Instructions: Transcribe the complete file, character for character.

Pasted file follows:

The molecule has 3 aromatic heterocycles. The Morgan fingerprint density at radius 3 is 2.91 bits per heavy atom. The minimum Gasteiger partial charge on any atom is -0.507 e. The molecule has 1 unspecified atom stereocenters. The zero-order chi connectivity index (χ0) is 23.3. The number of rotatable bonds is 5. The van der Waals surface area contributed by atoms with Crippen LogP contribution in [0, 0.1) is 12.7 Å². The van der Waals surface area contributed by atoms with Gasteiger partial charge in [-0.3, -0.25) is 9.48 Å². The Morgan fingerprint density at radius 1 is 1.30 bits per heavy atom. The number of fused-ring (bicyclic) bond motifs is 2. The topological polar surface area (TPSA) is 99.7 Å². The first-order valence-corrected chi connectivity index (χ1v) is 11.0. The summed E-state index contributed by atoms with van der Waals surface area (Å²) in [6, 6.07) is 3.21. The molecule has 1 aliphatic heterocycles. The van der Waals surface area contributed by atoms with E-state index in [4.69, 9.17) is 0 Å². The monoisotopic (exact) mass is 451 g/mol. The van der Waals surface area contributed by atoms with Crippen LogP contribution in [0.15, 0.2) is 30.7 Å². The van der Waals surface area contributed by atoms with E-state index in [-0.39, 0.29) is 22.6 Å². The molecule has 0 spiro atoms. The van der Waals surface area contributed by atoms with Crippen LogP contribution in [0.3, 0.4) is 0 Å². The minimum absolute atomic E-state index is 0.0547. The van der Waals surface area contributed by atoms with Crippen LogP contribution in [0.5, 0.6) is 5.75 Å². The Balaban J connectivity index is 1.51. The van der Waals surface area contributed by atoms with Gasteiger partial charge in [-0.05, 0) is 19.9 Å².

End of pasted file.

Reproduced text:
The molecule has 3 aromatic heterocycles. The Morgan fingerprint density at radius 3 is 2.91 bits per heavy atom. The minimum Gasteiger partial charge on any atom is -0.507 e. The molecule has 1 unspecified atom stereocenters. The zero-order chi connectivity index (χ0) is 23.3. The number of rotatable bonds is 5. The van der Waals surface area contributed by atoms with Crippen LogP contribution in [0, 0.1) is 12.7 Å². The van der Waals surface area contributed by atoms with Gasteiger partial charge in [-0.3, -0.25) is 9.48 Å². The Morgan fingerprint density at radius 1 is 1.30 bits per heavy atom. The number of fused-ring (bicyclic) bond motifs is 2. The topological polar surface area (TPSA) is 99.7 Å². The first-order valence-corrected chi connectivity index (χ1v) is 11.0. The summed E-state index contributed by atoms with van der Waals surface area (Å²) in [6, 6.07) is 3.21. The molecule has 1 aliphatic heterocycles. The van der Waals surface area contributed by atoms with E-state index in [4.69, 9.17) is 0 Å². The monoisotopic (exact) mass is 451 g/mol. The van der Waals surface area contributed by atoms with Crippen LogP contribution in [0.15, 0.2) is 30.7 Å². The van der Waals surface area contributed by atoms with E-state index in [-0.39, 0.29) is 22.6 Å². The molecule has 0 spiro atoms. The van der Waals surface area contributed by atoms with Crippen LogP contribution in [0.3, 0.4) is 0 Å². The minimum absolute atomic E-state index is 0.0547. The van der Waals surface area contributed by atoms with Crippen LogP contribution in [0.5, 0.6) is 5.75 Å². The Balaban J connectivity index is 1.51. The van der Waals surface area contributed by atoms with Gasteiger partial charge in [-0.05, 0) is 19.9 Å².